a first mounting plate being adapted to be mounted to a chassis of a vehicle, a second mounting plate being adapted to be mounted to a wheel suspension, and a distance measuring device according to any one of claims 1 to 12,

wherein the first and second sensing modules (110, 120) are mounted to the first mounting plate, and wherein the reference device (130) is mounted to the second mounting plate,

wherein the air spring further comprises a flexible member, wherein the first mounting plate, the second mounting plate, and the flexible member define a pressurizable chamber, and wherein the first and second sensing modules and the reference device are located within the pressurizable chamber.

Description:
DIFFERENTIAL MODE HEIGHT SENSOR

Technical Field

The present invention relates to a distance measuring device which may be a distance measurement sensor, for example, and an air spring with such a distance measuring device. Technical Background

Height or distance measurement has a wide variety of possible applications. For instance, it is a parameter that frequently needs to be monitored to optimize the performance of various types of machinery and vehicles, such as automobiles, trucks, trains, agricultural vehicles, mining vehicles, construction vehicles, and the like. For instance, monitoring height and various distances can lead to reduced fuel consumption, improved comfort, reduced overall cost, extended product service life, and safety. In any case, the need to monitor such distance parameters may generally increase with sophistication of the devise and the complexity of its features.

Virtually every aspect of complex machinery may need to be tightly monitored and controlled to attain maximum advantages. For instance, constant adaptations may be required to optimize the performances and efficiency of almost every moving part of the machinery. This typically needs to be done while the operational conditions in the environment of the equipment are subject to change and can change significantly over very short time frames. Changing environmental conditions are virtually always encountered by vehicle. In addition to this, vehicles frequently operate under changing conditions which can make monitoring a difficult challenge. For instance, monitoring suspension height by distance measurements between air spring components can yield useful information. However, the environment where the height measurement is being made can present a wide variety of challenges. For example, in measuring the height of a vehicle frame above the surface of a road, challenges are typically presented by road noise, dirt, dust, and vibrations which are normally present in the environment surrounding the vehicle where the measurement is being taken.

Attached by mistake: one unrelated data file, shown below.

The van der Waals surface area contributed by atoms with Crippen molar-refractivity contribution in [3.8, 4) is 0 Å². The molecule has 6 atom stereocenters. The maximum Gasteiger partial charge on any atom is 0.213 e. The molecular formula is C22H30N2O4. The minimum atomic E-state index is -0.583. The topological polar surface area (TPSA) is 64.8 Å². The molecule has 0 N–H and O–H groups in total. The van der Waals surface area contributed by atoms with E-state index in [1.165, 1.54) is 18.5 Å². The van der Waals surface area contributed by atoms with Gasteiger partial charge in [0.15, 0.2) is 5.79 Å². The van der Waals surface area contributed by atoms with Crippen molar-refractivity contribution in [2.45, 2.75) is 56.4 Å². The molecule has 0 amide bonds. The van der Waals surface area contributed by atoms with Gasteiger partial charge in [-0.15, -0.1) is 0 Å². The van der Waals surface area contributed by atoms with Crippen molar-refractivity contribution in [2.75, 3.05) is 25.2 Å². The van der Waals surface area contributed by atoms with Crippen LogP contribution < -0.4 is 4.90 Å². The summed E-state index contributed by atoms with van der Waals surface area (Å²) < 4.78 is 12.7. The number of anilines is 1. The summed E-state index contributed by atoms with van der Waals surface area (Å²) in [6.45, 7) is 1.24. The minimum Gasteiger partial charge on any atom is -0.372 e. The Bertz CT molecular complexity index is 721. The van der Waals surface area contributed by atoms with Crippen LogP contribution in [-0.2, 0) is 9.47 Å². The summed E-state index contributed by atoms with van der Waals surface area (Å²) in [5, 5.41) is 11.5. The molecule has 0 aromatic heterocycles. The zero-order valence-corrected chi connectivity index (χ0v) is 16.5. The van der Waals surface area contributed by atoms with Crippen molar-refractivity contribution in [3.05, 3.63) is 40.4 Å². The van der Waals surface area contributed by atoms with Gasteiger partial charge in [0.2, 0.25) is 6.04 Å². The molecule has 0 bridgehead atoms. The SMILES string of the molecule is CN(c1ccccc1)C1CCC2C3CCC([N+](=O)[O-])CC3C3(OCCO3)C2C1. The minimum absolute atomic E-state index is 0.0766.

For height sensors based on magnetic principle measurements, dealing with

environmental influences like parasitic magnetic fields, especially the earth magnetic field, dynamically changing magnetic fields, and vehicle caused magnetic fields might require particular attention.

Summary of the Invention

There may be a need to reduce the effect of unwanted magnetic stray fields on the distance measurement using magnetic fields.

According to an aspect, a distance measuring device is provided. The distance measuring device comprises a first sensing module, a second sensing module, a reference device, and an evaluating module. The first sensing module and the second sensing module are arranged on a common base line. The first sensing module is configured to detect the strength of a magnetic field in a first sensing direction. The second sensing module is configured to detect the strength of a magnetic field in a second sensing direction. The reference device is movable with respect to the first sensing module and the second sensing module along a movement trajectory, wherein the reference device comprises a magnetic field element configured to emit a magnetic field detectable by the first sensing module and second sensing module. The first sensing direction points towards the second sensing module and the second sensing direction points towards the first sensing module. The evaluating module is configured to determine the distance between the base line and the reference device based on the strength of the magnetic field in the first sensing direction and second sensing direction. In other words, the first sensing module and the second sensing module are laterally offset with respect to the reference device and its movement trajectory or direction of movement. A connection line between the first and second sensing modules defines a base line. The first and second sensing modules are spaced apart from each other along the base line. The lateral spacing between each one of the sensing modules and the reference device is preferably the same, i.e., the movement trajectory or line of movement of the reference device intersects the base line centrically between the first and second sensing module. It should be understood that a movement of the reference device with respect to the sensing modules may be a relative movement between the sensing modules and the reference device and may mean that the reference device is moved while the sensing modules are standing still or that the sensing modules are moved while the reference device is standing still or that both, the sensing modules and the reference device are moved. However, there is no relative movement between the first and the second sensing modules.

According to an embodiment, the distance between the reference device and the sensing modules is determined by a differential measurement approach. This means that the difference between a first sensed signal of the first sensing module and a second sensed signal of the second sensing module is determined. The determined distance is an indicator for the distance between the reference device and the base line.